Making Do With One Car: The Benefits

A person close to me once advised, “Never sell your second car. If you do, ‘they’ (your spouse) will go with you everywhere.”

This half-joking tip was something I thought of often as my wife and I were approaching retirement; for the first year or so, I held onto that second car.

Then it occurred to me that this advice might not be as good as it had seemed. We made the decision to do what we had been admonished not to do. We sold the second car, even though I was somewhat attached to it. That action has had surprisingly positive results.

Gas prices are historically high. Having two or more gas burners might not be a smart situation to be in right now. “But,” you may say, “getting rid of a car doesn’t mean you will use less gas. You’ll just put all the mileage on your remaining vehicle.” To which I would have to respond, “Yup, you’re probably right.” Still, there’s more than one way to skin a cat and cut expenses when everything costs more than a year ago.

In our case, selling the other car was one way to afford the gas we had to buy. In fact, the savings we made in doing so were immediate and larger than I’d ever considered.  The car we sold had been paid off for a few years. In some ways that made it feel ‘free’ to me. It was not. No, we may not have reduced our gas usage a lot, but we now have only HALF of the oil changes, brake repairs, and new summer and winter tires to buy, seasonally mount and rotate. You know the drill.

We also only insure one car now, and only pay for one registration, yearly inspection, and even car washes. All these things are what all cars need, and don’t even include unexpected repairs. In our case, the savings added up to over $1,000 annually — that buys a lot of gas.

In addition, the savings extended to areas other than money. We now spend HALF the time we did getting all those things handled, and all those services done.

Admittedly, our situation might not be yours. We’ve retired and no longer head off in different directions each morning. Still, I think many driveways contain one or more unneeded cars. If you sell the one you may find that your attachment to it was a one-way relationship. My ‘free’ car doesn’t miss me, and I don’t miss what it used to cost me.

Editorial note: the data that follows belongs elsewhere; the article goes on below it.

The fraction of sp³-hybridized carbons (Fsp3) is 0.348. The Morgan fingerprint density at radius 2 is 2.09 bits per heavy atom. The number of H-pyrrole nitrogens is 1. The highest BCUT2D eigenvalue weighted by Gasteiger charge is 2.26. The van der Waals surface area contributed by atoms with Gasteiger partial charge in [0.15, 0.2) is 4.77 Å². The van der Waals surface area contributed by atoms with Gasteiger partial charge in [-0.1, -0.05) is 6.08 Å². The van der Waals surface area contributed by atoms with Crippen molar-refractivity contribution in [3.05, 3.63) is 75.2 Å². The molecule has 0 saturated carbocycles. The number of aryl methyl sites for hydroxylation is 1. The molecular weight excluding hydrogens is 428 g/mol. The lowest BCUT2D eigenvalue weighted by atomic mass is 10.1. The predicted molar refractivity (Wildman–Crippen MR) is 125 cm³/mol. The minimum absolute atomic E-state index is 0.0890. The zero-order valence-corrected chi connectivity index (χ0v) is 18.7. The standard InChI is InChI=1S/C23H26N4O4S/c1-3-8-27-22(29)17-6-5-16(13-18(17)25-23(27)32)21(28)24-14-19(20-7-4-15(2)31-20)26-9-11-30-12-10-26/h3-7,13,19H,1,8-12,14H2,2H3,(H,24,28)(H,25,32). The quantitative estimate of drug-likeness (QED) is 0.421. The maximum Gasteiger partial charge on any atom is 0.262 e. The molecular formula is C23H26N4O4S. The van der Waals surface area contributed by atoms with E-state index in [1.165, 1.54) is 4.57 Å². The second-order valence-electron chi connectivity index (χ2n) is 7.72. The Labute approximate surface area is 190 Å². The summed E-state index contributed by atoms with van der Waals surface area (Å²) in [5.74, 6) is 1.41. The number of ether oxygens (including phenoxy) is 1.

Note: we sold that second car to my daughter and her family at far below the book price. This saved them money and we used what we were paid as an additional down payment when we traded in our remaining car last summer. Now our new car has a smaller payment than the old one did. Wins all around!

-G.E. Shuman

Photo: Sami Aksu (

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George E. Shuman is a longstanding Vermont novelist, newspaper and magazine columnist, and former high school English language arts teacher. His human-interest columns have appeared twice monthly in Central Vermont’s largest paper for nearly thirty years and in The Sturbridge Times, a Massachusetts-based magazine, for eight. George’s novels, “The Smoke and Mirrors Effect,” “A Corner Café,” and his most recent, “Cemetery Bridge” are available in Kindle and paperback versions at George resides in Barre with his beloved wife. The couple are the parents of five, grandparents of twelve, and great grandparents of two… so far.

4 comments on “Making Do With One Car: The Benefits

  1. Wonderful! My grandparents also have on vehicle now, it’s easier for them. And spending time together isn’t that bad! haha

  2. Stevan Shuman

    I’m retired but still have two vehicles. One is a pickup truck that I use daily, so I guess I’ll keep it. I do agree with your logic, though. As we get older, it may take both of us in one car just to find where we’re going. Enjoyed the article very much.

    • Paula Bailey

      Great article. I love the idea that you had about getting rid of a second car, more so, I love the topics that you choose to write about.

  3. Jerry Shuman

    Very interesting and thought provoking. Just starting to think of what could be done with the extra dough. Help others, help our family, charitable organizations, maybe even travel and visit relatives.

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